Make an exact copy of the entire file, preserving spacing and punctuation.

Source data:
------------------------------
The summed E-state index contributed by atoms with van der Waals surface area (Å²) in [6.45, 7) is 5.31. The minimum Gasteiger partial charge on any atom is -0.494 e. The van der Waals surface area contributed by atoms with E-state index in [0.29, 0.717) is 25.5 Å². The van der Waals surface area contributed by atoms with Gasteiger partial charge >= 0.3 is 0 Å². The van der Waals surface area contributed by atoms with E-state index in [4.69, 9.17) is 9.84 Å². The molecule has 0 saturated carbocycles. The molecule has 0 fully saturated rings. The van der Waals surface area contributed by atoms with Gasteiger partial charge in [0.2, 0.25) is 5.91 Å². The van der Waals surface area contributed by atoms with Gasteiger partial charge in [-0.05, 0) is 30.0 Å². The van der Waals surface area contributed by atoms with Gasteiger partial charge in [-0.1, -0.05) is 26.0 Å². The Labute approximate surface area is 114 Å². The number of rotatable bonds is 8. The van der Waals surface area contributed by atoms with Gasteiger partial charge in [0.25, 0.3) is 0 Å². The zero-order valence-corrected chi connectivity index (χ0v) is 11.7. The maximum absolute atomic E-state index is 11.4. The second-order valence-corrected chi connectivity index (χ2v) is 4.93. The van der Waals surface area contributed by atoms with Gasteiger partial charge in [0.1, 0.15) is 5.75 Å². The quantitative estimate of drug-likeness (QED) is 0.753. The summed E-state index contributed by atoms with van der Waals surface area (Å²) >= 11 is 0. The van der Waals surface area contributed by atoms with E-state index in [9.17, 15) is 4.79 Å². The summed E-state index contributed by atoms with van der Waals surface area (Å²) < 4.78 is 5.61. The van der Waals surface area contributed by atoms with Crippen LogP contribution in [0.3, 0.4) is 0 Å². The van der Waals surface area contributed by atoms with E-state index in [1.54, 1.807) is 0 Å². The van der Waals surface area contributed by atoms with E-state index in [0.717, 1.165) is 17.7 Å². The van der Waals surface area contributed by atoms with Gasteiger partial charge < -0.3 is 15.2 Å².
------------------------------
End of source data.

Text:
The summed E-state index contributed by atoms with van der Waals surface area (Å²) in [6.45, 7) is 5.31. The minimum Gasteiger partial charge on any atom is -0.494 e. The van der Waals surface area contributed by atoms with E-state index in [0.29, 0.717) is 25.5 Å². The van der Waals surface area contributed by atoms with Gasteiger partial charge >= 0.3 is 0 Å². The van der Waals surface area contributed by atoms with E-state index in [4.69, 9.17) is 9.84 Å². The molecule has 0 saturated carbocycles. The molecule has 0 fully saturated rings. The van der Waals surface area contributed by atoms with Gasteiger partial charge in [0.2, 0.25) is 5.91 Å². The van der Waals surface area contributed by atoms with Gasteiger partial charge in [-0.05, 0) is 30.0 Å². The van der Waals surface area contributed by atoms with Gasteiger partial charge in [-0.1, -0.05) is 26.0 Å². The Labute approximate surface area is 114 Å². The number of rotatable bonds is 8. The van der Waals surface area contributed by atoms with Gasteiger partial charge in [0.25, 0.3) is 0 Å². The zero-order valence-corrected chi connectivity index (χ0v) is 11.7. The maximum absolute atomic E-state index is 11.4. The second-order valence-corrected chi connectivity index (χ2v) is 4.93. The van der Waals surface area contributed by atoms with Gasteiger partial charge in [0.1, 0.15) is 5.75 Å². The quantitative estimate of drug-likeness (QED) is 0.753. The summed E-state index contributed by atoms with van der Waals surface area (Å²) >= 11 is 0. The van der Waals surface area contributed by atoms with E-state index in [9.17, 15) is 4.79 Å². The summed E-state index contributed by atoms with van der Waals surface area (Å²) < 4.78 is 5.61. The van der Waals surface area contributed by atoms with Crippen LogP contribution in [0.3, 0.4) is 0 Å². The van der Waals surface area contributed by atoms with E-state index in [1.54, 1.807) is 0 Å². The van der Waals surface area contributed by atoms with E-state index in [0.717, 1.165) is 17.7 Å². The van der Waals surface area contributed by atoms with Gasteiger partial charge < -0.3 is 15.2 Å².